I am a young millennial and I believe the future of our food lies in our hands.
The efforts we put into planting and growing our food today will have a positive impact in a future where food quality and safety is very much uncertain. I am so excited to share this guest post by Rebecca Crownover, partner at Lone Star Family Farms and founder of Texas Farm Girl, who is talking about the future of farming and how educating young generations about growing their own food is becoming so important. Please read on for her thoughts!
The Future of Farming: The Increasing Importance of Young Generations
Farming has changed so much since I worked on the farm for my grandfather during junior high and high school. The farm equipment alone has made big strides in efficiency and operating options. When I first drove a tractor 20 years ago, it had a radio that could only pick up one FM radio station and about two AM radio stations. The gears were hand-controlled. Everything was manual, including getting out and checking the plows or planters you were pulling behind the tractor. Thank goodness we had air-conditioned cabins then. Otherwise, I’m not sure driving a tractor would have been so cool.
Today, we have tractors and combines with satellite radio, push buttons to make the tractor go, GPS auto-steer and computer monitors that give you all the stats of your machine and whatever equipment you are pulling behind. Additionally, it all connects to the cloud. Now, a farmer can be anywhere in the world, as long as they have an internet connection, to get real-time stats of what their tractors are doing on the farm. Twenty years ago, I would have never guessed it to be this way.
With the fast-paced advancements and what is in the works, the future for agriculture is exciting. Exciting, but yet a bit scary at the same time.
The world population is expected to grow from 7-billion people today to over 9-billion people by year 2050. That is a large population growth, that is hard to put our arms around. The more the population grows, the more space that is taken up on our planet. Farmland is being converted to residential and commercial property on a daily basis, resulting in less arable land for farmers to produce more food for more people in the future. The farmer’s job will be critically essential in the coming years, more than ever, to meet future goals of food production.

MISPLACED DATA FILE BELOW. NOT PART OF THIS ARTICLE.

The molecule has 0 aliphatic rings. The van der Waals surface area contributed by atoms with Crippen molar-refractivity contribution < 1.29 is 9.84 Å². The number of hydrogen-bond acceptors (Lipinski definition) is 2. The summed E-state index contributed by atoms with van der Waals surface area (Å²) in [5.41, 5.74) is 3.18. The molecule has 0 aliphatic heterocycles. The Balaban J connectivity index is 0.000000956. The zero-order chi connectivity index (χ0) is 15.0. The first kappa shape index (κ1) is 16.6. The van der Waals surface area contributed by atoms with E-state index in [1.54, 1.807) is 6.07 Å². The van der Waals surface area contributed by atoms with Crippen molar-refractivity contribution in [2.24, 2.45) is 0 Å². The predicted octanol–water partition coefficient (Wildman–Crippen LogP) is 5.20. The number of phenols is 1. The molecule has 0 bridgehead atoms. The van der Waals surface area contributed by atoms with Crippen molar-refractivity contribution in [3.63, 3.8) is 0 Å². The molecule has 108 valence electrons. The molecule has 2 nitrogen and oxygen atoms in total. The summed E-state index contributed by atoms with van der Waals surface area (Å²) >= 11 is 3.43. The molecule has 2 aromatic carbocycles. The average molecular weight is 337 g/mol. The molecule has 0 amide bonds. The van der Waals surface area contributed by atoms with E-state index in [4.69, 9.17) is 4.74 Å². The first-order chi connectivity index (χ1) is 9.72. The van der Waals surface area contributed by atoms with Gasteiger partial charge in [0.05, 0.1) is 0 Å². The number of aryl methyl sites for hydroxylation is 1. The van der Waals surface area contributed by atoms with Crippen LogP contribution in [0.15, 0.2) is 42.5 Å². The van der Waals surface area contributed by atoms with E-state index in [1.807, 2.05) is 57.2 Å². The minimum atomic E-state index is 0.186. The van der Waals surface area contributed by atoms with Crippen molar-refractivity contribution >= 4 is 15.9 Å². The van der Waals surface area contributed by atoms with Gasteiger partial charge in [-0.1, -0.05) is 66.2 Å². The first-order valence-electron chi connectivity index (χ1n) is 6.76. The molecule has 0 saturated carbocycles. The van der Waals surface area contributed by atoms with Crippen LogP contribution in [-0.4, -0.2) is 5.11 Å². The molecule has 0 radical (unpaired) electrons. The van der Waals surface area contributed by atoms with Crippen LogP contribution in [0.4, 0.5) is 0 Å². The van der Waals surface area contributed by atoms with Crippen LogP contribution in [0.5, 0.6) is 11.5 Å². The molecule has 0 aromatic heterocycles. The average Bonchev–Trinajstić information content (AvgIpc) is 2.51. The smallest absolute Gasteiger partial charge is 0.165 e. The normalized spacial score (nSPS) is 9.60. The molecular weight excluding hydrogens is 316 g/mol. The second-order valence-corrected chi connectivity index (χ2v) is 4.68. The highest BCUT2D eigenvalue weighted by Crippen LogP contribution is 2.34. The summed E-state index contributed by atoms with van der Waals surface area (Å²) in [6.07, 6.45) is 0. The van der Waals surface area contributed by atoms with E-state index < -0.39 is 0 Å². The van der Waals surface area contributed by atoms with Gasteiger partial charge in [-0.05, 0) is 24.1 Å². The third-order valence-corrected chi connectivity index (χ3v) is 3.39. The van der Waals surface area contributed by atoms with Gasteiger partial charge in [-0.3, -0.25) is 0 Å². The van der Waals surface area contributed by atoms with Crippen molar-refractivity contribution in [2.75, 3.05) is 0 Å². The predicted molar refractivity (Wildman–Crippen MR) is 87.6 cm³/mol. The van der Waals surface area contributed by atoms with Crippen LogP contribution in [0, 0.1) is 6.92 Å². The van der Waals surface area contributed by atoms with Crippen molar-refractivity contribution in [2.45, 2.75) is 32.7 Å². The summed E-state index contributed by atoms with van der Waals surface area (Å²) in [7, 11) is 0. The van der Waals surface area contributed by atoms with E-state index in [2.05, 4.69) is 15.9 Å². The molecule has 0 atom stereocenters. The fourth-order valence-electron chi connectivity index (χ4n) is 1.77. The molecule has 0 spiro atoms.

Agriculture is the industry to be a part of for the future. Exciting technological advancements are being made, from farm equipment to seed production. There is so much room for opportunity for the youngsters of today to be innovative in the future growth of agriculture. The kids of today are much more advanced with technology and already a step ahead of where the rest of us were when I was growing up. It is going to take every bit of their knowledge and creative thinking to carry us into those later years.
Farming has become a distant thought in many kids’ minds today that do not grow up in farming communities. Many children of today think their food comes from the grocery store and do not realize the origination process and that it starts with the farmer. We all tend to take the farmer for granted when we have plenty of food available in our grocery stores. It is imperative that we keep children engaged in agriculture and the education of farming so that we can ensure they will carry on a legacy in agriculture that will continue to keep our grocery stores filled in the future.
About the Rebecca Crownover:
Working with her grandfather not only taught Rebecca Crownover about the hard work behind farming, but also taught her about overcoming obstacles in life. Tragedy struck her family in 2009 when her husband, a native Texan and farmer, passed away in an ATV accident. His passing inspired Rebecca’s award-winning children’s book, My Daddy Is In Heaven With Jesus.
Rebecca founded Texas Farm Girl, a brand that helps ignite a passion for agriculture in farming’s next generation, while teaching life lessons that she herself learned growing up on her PawPaw’s farm. Rebecca remains a business partner at Lone Star Family Farms with her in-laws to carry on her husband’s legacy and to continue her contribution to the farming business, an industry that has always been an important part of her life.
Photos: Rebecca Crownover, Unsplash